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Prognostic value of pulse pressure after an acute coronary syndrome


Abstract

BACKGROUND AND AIMS

Pulse pressure (PP) is a surrogate of aortic stiffness (AS) easily obtainable. The link between AS and cardio-vascular disease is documented, however, data regarding acute coronary syndrome (ACS) patients are scarce and contradictory. We aimed to assess the prognostic value of PP measured at admission, with regard to major adverse outcomes (all-cause mortality, recurrence of MI, and stroke), during the first year following an acute coronary syndrome (ACS).

METHODS

The SPUM-ACS project is a prospective cohort study of patients with ACS conducted in 4 Swiss University hospitals. Patients with no PP at admission or with severe clinical heart failure or cardiogenic shock were excluded. Cox regression analyses were performed to determine associations between PP and outcomes (all-cause mortality, recurrence of myocardial infarction (MI), and stroke). Three multivariate Cox regression models were adjusted for hemodynamic, cardiovascular, and non-cardiovascular confounders, added successively.

RESULTS

Of 5635 eligible patients, 5070 met the inclusion criteria. Mean patient age was 63 years (range: 54-72), 79.6% were male, and mean blood pressure and PP were 93.9 ± 15.6 and 54 ± 17 mmHg, respectively. Multivariate analyses confirmed the prognostic significance of PP for each 10-mmHg increase for the composite endpoint, hazard ratio (HR) 1.126 [1.051-1.206], p = 0.001; all-cause mortality, HR1.129 [1.013-1.260], p = 0.029; and recurrence of MI, HR1.206 [1.102-1.320], p < 0.001; but not for stroke, HR1.014[0.853-1.205].

CONCLUSIONS

PP measured at admission is a strong, independent prognostic marker predicting mortality and recurrence of MI after ACS. PP should be considered for the management of secondary prevention.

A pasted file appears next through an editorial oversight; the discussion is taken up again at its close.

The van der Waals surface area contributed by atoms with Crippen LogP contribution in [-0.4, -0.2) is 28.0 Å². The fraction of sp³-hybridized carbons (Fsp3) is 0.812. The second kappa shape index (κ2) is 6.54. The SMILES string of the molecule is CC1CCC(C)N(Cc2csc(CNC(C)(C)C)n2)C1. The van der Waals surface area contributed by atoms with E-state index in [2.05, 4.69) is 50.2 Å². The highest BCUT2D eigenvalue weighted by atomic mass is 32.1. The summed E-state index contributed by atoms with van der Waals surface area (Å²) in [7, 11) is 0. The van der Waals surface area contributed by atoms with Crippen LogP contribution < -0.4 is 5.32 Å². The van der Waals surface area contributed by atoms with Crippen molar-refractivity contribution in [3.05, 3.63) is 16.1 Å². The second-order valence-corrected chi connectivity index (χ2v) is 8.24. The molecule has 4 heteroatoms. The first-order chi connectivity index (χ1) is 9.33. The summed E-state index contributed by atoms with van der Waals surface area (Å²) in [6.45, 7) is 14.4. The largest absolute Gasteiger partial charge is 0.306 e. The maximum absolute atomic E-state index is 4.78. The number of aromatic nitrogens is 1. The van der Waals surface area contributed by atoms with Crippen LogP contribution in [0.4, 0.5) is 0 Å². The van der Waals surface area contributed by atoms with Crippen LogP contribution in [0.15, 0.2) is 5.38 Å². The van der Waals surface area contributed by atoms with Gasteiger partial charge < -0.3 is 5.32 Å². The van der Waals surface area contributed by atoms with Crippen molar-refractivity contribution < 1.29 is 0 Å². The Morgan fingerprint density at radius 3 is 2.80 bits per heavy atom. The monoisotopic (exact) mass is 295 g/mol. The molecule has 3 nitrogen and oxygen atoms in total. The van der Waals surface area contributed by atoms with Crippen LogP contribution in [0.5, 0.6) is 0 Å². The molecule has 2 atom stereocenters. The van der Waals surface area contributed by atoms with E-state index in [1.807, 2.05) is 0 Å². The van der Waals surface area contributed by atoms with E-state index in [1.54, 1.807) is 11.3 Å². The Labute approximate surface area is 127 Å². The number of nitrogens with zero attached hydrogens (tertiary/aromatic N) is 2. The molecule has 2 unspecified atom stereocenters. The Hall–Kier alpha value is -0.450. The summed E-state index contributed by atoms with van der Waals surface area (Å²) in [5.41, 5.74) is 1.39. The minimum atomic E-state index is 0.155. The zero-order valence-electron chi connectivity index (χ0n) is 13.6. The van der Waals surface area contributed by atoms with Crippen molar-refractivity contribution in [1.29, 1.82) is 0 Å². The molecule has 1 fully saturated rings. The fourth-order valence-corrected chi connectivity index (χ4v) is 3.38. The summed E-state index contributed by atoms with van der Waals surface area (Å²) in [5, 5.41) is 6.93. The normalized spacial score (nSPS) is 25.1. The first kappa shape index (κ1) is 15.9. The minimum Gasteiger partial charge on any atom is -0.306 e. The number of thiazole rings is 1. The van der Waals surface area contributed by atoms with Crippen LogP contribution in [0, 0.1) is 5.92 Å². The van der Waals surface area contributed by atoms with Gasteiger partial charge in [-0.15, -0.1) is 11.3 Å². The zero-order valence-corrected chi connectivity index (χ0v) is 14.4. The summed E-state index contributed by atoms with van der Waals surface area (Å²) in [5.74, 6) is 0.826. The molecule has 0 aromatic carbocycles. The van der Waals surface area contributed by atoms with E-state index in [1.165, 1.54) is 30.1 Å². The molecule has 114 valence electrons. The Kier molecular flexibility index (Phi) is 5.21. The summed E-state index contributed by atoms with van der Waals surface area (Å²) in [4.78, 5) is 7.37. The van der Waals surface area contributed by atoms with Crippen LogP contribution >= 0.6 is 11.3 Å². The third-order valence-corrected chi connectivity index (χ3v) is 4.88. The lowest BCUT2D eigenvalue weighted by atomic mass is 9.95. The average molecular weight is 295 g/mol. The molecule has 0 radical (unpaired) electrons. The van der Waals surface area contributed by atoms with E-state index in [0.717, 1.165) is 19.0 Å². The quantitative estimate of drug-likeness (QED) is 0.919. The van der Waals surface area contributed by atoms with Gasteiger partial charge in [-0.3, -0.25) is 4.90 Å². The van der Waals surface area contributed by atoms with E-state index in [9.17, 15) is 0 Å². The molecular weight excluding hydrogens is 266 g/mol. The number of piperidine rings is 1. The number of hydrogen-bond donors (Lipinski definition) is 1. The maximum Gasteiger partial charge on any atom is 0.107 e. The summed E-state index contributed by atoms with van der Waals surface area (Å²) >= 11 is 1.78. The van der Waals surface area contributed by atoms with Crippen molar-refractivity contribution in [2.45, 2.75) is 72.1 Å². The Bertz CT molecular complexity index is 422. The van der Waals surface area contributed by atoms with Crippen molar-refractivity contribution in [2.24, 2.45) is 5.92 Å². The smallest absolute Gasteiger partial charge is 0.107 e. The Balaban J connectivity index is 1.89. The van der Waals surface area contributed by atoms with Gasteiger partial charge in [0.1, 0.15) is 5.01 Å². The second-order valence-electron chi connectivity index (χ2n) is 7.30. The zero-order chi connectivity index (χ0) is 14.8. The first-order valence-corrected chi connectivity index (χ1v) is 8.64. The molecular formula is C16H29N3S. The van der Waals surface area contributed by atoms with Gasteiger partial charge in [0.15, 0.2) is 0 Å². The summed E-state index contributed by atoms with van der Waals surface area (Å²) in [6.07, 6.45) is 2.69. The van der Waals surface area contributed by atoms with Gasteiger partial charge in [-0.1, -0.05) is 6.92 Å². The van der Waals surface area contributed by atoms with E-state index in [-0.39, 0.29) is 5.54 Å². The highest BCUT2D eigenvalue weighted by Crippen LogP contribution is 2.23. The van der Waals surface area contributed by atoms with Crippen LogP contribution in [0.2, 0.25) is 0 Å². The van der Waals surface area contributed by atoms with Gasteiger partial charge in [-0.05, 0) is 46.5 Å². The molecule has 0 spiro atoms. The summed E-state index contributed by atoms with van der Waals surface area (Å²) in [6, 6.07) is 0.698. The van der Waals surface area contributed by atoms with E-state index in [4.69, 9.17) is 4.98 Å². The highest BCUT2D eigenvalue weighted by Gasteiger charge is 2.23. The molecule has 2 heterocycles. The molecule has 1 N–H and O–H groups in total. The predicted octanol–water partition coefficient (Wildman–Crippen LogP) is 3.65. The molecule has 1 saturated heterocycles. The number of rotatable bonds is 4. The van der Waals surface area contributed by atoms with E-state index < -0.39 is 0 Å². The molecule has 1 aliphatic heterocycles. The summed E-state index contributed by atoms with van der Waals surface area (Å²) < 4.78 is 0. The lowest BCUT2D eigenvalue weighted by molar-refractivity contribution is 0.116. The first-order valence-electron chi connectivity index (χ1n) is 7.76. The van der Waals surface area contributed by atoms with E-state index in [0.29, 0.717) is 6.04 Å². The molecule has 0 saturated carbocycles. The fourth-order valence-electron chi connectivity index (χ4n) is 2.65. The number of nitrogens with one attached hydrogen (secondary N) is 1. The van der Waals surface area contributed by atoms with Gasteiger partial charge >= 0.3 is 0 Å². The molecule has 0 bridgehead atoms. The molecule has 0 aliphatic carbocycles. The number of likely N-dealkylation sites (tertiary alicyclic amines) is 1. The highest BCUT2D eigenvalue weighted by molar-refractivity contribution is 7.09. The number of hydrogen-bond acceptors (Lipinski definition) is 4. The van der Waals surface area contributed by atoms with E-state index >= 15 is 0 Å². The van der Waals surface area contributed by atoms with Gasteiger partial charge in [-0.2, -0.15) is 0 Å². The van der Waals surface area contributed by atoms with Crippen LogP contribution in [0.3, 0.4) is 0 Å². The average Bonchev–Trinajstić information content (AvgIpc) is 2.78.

Abstract

BACKGROUND AND AIMS

Pulse pressure (PP) is a surrogate of aortic stiffness (AS) easily obtainable. The link between AS and cardio-vascular disease is documented, however, data regarding acute coronary syndrome (ACS) patients are scarce and contradictory. We aimed to assess the prognostic value of PP measured at admission, with regard to major adverse outcomes (all-cause mortality, recurrence of MI, and stroke), during the first year following an acute coronary syndrome (ACS).

METHODS

The SPUM-ACS project is a prospective cohort study of patients with ACS conducted in 4 Swiss University hospitals. Patients with no PP at admission or with severe clinical heart failure or cardiogenic shock were excluded. Cox regression analyses were performed to determine associations between PP and outcomes (all-cause mortality, recurrence of myocardial infarction (MI), and stroke). Three multivariate Cox regression models were adjusted for hemodynamic, cardiovascular, and non-cardiovascular confounders, added successively.

RESULTS

Of 5635 eligible patients, 5070 met the inclusion criteria. Mean patient age was 63 years (range: 54-72), 79.6% were male, and mean blood pressure and PP were 93.9 ± 15.6 and 54 ± 17 mmHg, respectively. Multivariate analyses confirmed the prognostic significance of PP for each 10-mmHg increase for the composite endpoint, hazard ratio (HR) 1.126 [1.051-1.206], p = 0.001; all-cause mortality, HR1.129 [1.013-1.260], p = 0.029; and recurrence of MI, HR1.206 [1.102-1.320], p < 0.001; but not for stroke, HR1.014[0.853-1.205].

CONCLUSIONS

PP measured at admission is a strong, independent prognostic marker predicting mortality and recurrence of MI after ACS. PP should be considered for the management of secondary prevention.

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Additional indexing

Item Type:Journal Article, refereed, original work
Communities & Collections:04 Faculty of Medicine > Center for Molecular Cardiology
Dewey Decimal Classification:610 Medicine & health
Scopus Subject Areas:Health Sciences > Cardiology and Cardiovascular Medicine
Language:English
Date:October 2018
Deposited On:21 Jan 2020 13:18
Last Modified:29 Jul 2020 10:25
Publisher:Elsevier
ISSN:0021-9150
OA Status:Closed
Publisher DOI:https://doi.org/10.1016/j.atherosclerosis.2018.07.013
PubMed ID:30033338

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